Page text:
When a person loses their housing, they often begin to lose other things as well. It might start out with the loss of a job or financial security, then all their photo albums and heirlooms, then things really begin to unravel. Some will lose their medications, their identification paperwork, and eventually bits of themselves. Sometimes it takes months or even years to get themselves back. And for some, the loss is too great and they can never find a way back.
“I dedicated my life, education and career to social welfare after my mother became chronically homeless and my family lost complete contact with her. Over the last year, I dedicated my research efforts to ameliorating homelessness and interned at Building Opportunities for Self-Sufficiency (BOSS) working to combat the root causes of poverty and homelessness.
My mother has been homeless for a total of 12 years. While attempting to locate my mother, HIPPA privacy laws and confidentiality stood in the way. Finally, after disseminating my research on ameliorating homelessness in Alameda County at the 24th Annual National McNair Symposium, BOSS decided to publish an article about my accomplishments. In the article I intentionally mentioned my mother’s full name and expressed my hope in finding her. The article ended up in the hands of my mother’s social worker. She then shared it with my mother and eventually my mother contacted my supervisor Sonja Fitz at BOSS, which led to us reuniting on Christmas Day. After nearly eight years of not having my mother in my life, my family is finally restored.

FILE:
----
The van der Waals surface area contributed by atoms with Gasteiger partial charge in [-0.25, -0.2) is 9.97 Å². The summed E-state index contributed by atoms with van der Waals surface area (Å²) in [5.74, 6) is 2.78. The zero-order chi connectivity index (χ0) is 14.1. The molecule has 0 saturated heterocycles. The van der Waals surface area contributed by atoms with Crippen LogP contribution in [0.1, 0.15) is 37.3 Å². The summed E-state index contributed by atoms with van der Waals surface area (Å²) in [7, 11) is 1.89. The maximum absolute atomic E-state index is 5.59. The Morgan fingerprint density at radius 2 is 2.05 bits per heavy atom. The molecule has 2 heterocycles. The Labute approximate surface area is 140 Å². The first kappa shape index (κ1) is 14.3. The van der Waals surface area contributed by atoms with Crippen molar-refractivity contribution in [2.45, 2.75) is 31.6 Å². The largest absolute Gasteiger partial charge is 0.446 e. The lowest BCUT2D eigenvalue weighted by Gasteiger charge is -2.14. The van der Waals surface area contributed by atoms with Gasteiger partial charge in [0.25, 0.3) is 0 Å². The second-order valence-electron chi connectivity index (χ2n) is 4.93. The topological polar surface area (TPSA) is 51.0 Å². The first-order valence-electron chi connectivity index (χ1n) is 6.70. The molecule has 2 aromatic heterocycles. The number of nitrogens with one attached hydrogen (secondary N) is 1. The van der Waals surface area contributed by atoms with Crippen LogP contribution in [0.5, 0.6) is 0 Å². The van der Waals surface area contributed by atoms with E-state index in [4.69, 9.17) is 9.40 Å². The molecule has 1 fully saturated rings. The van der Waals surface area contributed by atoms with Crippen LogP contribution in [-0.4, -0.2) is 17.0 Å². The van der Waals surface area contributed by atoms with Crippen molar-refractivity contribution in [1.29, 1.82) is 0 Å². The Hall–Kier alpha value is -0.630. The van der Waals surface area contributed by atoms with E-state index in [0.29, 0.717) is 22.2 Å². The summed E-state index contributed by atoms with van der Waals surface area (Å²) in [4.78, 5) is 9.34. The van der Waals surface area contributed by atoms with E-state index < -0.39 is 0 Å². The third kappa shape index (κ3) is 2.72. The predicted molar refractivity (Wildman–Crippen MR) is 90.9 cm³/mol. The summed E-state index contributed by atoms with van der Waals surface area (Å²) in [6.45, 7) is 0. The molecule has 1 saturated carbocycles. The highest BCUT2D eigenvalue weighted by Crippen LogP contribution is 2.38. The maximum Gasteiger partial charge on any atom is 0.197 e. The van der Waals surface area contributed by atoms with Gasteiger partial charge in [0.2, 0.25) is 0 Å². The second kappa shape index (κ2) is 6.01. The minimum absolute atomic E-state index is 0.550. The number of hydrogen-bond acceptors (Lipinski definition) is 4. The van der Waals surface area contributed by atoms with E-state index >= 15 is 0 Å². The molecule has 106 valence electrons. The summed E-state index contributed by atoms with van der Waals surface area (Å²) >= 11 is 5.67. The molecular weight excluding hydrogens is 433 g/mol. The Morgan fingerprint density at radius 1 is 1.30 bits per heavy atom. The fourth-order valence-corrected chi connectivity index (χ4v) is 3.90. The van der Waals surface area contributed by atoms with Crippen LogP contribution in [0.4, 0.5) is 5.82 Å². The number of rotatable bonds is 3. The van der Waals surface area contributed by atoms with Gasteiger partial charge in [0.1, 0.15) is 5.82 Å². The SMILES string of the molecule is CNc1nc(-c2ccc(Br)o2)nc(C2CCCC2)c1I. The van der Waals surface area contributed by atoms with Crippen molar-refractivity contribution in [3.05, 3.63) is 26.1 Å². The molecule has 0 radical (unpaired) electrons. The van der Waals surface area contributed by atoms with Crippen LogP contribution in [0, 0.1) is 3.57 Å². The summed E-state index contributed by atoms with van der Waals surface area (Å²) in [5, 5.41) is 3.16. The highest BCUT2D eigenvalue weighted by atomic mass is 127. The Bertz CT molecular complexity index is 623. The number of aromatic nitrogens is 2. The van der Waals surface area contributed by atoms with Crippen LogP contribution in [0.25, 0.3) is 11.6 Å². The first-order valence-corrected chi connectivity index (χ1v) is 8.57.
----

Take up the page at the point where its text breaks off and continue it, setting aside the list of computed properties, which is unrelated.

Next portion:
I would like to give special thanks to the profession of social work and the values we share, to the McNair Program for giving me the opportunity to disseminate my research and publish it, to BOSS for allowing me to intern and publishing my accomplishments in the company newsletter, to the social worker who placed the article in my mother’s hands and for everything that lined up to keep my hopes alive and make them a reality.
I hope that through your dedication to the field of social work, you can all help make stories like this a reality for the many individuals and families that are broken and hurting behind the social ills that we face in our communities. Be the one who takes initiative, goes the extra mile and creates the opportunities to make someone’s dreams a reality.”
Shonté is a member of the BOSS family, and her happiness is our happiness. Reuniting with her mother is the very best outcome and reminds us why it is we do what we do. We work for people, families, and our community. All of us here at BOSS wish Shonté, her mother, and the rest of their family the very best and we will continue to support her, and others just like her, as they make their way through difficult obstacles!